Chemical Reactions Chapter 11
How to Make a Cake 1. Add flour and eggs and milk, put in the oven for 20 minutes at 450oF and you will have yourself a cake. 2. Flour(s) + eggs(s) + milk(l) → cake(s)
Word Equation: uses names of the reactants and products. Ex:aluminum plus copper (II) chloride yields aluminum chloride and copper REPLACE THE PLUS WITH A (+) AND THE YIELD WITH AN () ALUMINUM + COPPER (II) CHLORIDE ALUMINUM CHLORIDE AND COPPER • Skeleton Equation: uses chemical symbols with no relative amounts. Ex: Al(s) + CuCl2(aq) → AlCl3(aq) + Cu(s)
NOTE!!!!!!! • Make sure compounds are written properly. • Remember to put up the charges and use criss-cross method if needed. • *** Remember the diatomic molecules.
3. Phases: s - solid phase l - liquid phase g - gaseous phase aq – aqueous phase (exists in a water solution) EX: NaCl(aq) = solid NaCl dissolved in H2O
NOTE!!!!!!! • Balanced Formula Equation: shows the relative amounts of the atoms on each side of the equation. EX: 2Al(s) + 3CuCl2(aq)→ 2AlCl3(aq) + 3Cu(s) LAW OF CONSERVATION OF MATTER • To balance equations use ONLY coefficients. • NEVER, NEVER change a subscript
Types of Reactions • Combination (Synthesis) • Decomposition • Single Replacement • Double Replacement • Combustion
1. Combination (Synthesis): Ex: A + B → AB Ex: 2H2 + O2 → 2H2O 2. Decomposition: Ex: AB → A + B Ex: 2H2O → 2H2 + O2 (electrolysis)
3. Single Replacement: Ex: A + BC → C + BA Ex: Zn + Cu(NO3)2 → ? Like replaces likeUSE ACTIVITY SERIES Is Zn higher than Cu on the list?
Activity Series of Metals Decreasing Activity Use for single replacement Reactions Li K Ba Sr Ca Na Mg Al MnZn Zn + Cu(NO3)2 → Zn(NO3)2 + Cu Fe Cd Co Ni Sn Pb HCu Ag Hg Au
4. Double Replacement: Ex: AB + CD → AD + CB Ex: HCl + NaOH → H(OH) + NaCl 5. Combustion: Ex: hydrocarbon + O2 → CO2 + H2O Ex: CH4 + 2O2 → CO2 + 2H2O This is an example of complete combustion.
Ionic Equations • These beakers contain 0.1 M solutions of silver nitrate, AgNO3, and iron (III) chloride, FeCl3. Since we can not see solid particles in these beakers we conclude that silver nitrate and iron (III) chloride are soluble in water. • Let's check the conductivity of these solutions to be sure these salts form ions when they dissolve in water. AgNO3 FeCl3
To test for ions we will dip the two wires into a solution. If ions are present, the solution will conduct electricity and the bulb will light.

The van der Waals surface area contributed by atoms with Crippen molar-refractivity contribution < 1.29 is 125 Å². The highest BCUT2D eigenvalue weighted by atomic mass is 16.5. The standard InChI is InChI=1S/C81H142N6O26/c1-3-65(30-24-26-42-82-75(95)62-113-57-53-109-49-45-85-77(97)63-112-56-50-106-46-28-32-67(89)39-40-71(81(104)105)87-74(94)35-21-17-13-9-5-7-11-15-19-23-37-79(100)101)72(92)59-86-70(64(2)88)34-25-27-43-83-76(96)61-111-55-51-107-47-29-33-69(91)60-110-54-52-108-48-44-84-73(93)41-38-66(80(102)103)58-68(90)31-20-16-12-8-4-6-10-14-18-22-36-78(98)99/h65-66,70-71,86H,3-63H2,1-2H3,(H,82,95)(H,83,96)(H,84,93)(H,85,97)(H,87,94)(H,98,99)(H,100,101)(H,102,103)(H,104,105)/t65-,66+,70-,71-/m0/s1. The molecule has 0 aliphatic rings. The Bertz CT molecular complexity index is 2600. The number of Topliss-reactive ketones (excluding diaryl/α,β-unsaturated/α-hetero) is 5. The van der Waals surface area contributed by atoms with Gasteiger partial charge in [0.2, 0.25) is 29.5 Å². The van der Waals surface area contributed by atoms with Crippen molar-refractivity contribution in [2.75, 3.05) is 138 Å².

The wires that complete the electrical circuit to the light bulb have been dipped into a solution of FeCl3. Does FeCl3 form ions when it dissolves in water? YES NO
The wires that complete the electrical circuit to the light bulb have been dipped into a solution of FeCl3. Right, when FeCl3 dissolves in water it forms Fe+3 and Cl-1 ions. Next let's test silver nitrate.
The wires that complete the electrical circuit to the light bulb have been dipped into a solution of AgNO3. Does AgNO3 form ions when it dissolves in water? YES NO
The wires that complete the electrical circuit to the light bulb have been dipped into a solution of AgNO3. Right, when AgNO3 dissolves in water it forms Ag+1 and NO3-1 ions.
The conductivity experiments established that silver nitrate and iron (III) chloride form ions in aqueous solution. • The ions conduct electricity so the bulb lights.
Let's mix the solution of AgNO3 with the solution of FeCl3. Mixing yields a white precipitate and a brown solution. What precipitated?
This is a double replacement rxn Either AgCl or Fe(NO3)3 formed the ppt See Table 11.3 on page 344
Fe(NO3)3 -Nitrate salts are soluble (dissolve and therefore don’t form precipitates) AgCl -THIS IS THE PPT
We now know the phases: AgNO3(aq) + FeCl3(aq)→ AgCl(s) + Fe(NO3 )3(aq) Let's look at the ions formed in the solutions. Not every ion formed is directly involved in the reaction.
We mixed a solution that contained Fe+3 and Cl-1 ions with one that contained Ag+1 and NO3- ions.
AgNO3(aq) + FeCl3(aq)→ AgCl(s) + Fe(NO3 )3(aq) The Ag+1 and Cl-1 ions reacted to form the ppt, AgCl Are Fe3+ & NO-3 directly Involved in the formation of AgCl?
Net Ionic Equations • Shows what happens to the ions that take part in chemical reactions. • Shows dissolved ionic compounds as their free ions. AgNO3(aq) + FeCl3(aq)→ AgCl(s) + Fe(NO3 )3(aq) 1st BALANCE THE EQUATION: 3AgNO3(aq)+FeCl3(aq)→ 3AgCl(s)+Fe(NO3 )3(aq)
3AgNO3(aq)+FeCl3(aq)→ 3AgCl(s)+Fe(NO3 )3(aq) 2nd WRITE THE IONIC EQUATION: Only for aqueous solutions 3Ag+ +3NO3- + Fe+3 +3Cl-→3AgCl(s)+Fe+3+3NO3-
3rd CANCEL OUT THE SPECTATOR IONS: • Ions that undergo no chemical change & aren’t directly involved during a chemical reaction. • Appear on both sides of the chemical reaction. 3Ag+ +3NO3- + Fe+3 +3Cl-→3AgCl(s)+Fe+3+3NO3- Cancel out all spectator ions
4th WRITE THE NET IONIC EQUATION: Rewrite equation leaving out spectator ions. 3Ag+ +3NO3- + Fe+3 +3Cl-→3AgCl(s)+Fe+3+3NO3- 3Ag+(aq) + 3Cl-(aq)→3AgCl(s) Reduce coefficients Ag+(aq) + Cl-(aq)→AgCl(s) So, Fe+3 &NO3-1 weren’t directly involved in the formation of AgCl.
EX: Cl2(g) + NaBr(aq) → Br2(l) + NaCl(aq) 1st: write ionic eq Cl2(g) + Na+ + Br -→ Br2(l) + Na+ + Cl – 2nd: cancel out spectator ions Cl2(g) + Na+ + Br -→ Br2(l) + Na+ + Cl – 3rd: write net ionic eq Cl2(g) + Br -→ Br2(l) + Cl – 4th: balance final net ionic eq Cl2(g) + 2Br -→ Br2(l) + 2Cl –
Practice on Your Own Do question #32 a On page 344